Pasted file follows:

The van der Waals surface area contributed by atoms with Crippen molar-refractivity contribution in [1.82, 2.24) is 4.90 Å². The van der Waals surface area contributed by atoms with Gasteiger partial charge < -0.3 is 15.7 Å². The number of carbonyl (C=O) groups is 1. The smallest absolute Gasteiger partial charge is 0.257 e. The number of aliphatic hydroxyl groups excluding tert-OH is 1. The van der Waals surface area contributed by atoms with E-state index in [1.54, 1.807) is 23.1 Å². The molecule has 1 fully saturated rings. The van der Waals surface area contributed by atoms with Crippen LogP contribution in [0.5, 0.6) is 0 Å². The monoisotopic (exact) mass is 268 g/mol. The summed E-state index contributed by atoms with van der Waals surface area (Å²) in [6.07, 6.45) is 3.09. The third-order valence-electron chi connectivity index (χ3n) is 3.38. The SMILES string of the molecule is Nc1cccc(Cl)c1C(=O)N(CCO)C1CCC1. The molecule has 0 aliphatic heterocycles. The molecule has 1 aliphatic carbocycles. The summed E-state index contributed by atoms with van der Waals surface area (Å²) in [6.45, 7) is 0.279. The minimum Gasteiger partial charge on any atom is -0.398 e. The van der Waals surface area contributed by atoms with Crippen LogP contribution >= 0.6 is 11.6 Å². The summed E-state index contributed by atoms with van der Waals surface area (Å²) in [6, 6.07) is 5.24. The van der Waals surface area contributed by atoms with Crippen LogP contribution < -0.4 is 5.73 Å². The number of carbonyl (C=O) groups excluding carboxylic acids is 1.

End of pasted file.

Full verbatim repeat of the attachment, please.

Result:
The van der Waals surface area contributed by atoms with Crippen molar-refractivity contribution in [1.82, 2.24) is 4.90 Å². The van der Waals surface area contributed by atoms with Gasteiger partial charge < -0.3 is 15.7 Å². The number of carbonyl (C=O) groups is 1. The smallest absolute Gasteiger partial charge is 0.257 e. The number of aliphatic hydroxyl groups excluding tert-OH is 1. The van der Waals surface area contributed by atoms with E-state index in [1.54, 1.807) is 23.1 Å². The molecule has 1 fully saturated rings. The van der Waals surface area contributed by atoms with Crippen LogP contribution in [0.5, 0.6) is 0 Å². The monoisotopic (exact) mass is 268 g/mol. The summed E-state index contributed by atoms with van der Waals surface area (Å²) in [6.07, 6.45) is 3.09. The third-order valence-electron chi connectivity index (χ3n) is 3.38. The SMILES string of the molecule is Nc1cccc(Cl)c1C(=O)N(CCO)C1CCC1. The molecule has 0 aliphatic heterocycles. The molecule has 1 aliphatic carbocycles. The summed E-state index contributed by atoms with van der Waals surface area (Å²) in [6.45, 7) is 0.279. The minimum Gasteiger partial charge on any atom is -0.398 e. The van der Waals surface area contributed by atoms with Crippen LogP contribution >= 0.6 is 11.6 Å². The summed E-state index contributed by atoms with van der Waals surface area (Å²) in [6, 6.07) is 5.24. The van der Waals surface area contributed by atoms with Crippen LogP contribution < -0.4 is 5.73 Å². The number of carbonyl (C=O) groups excluding carboxylic acids is 1.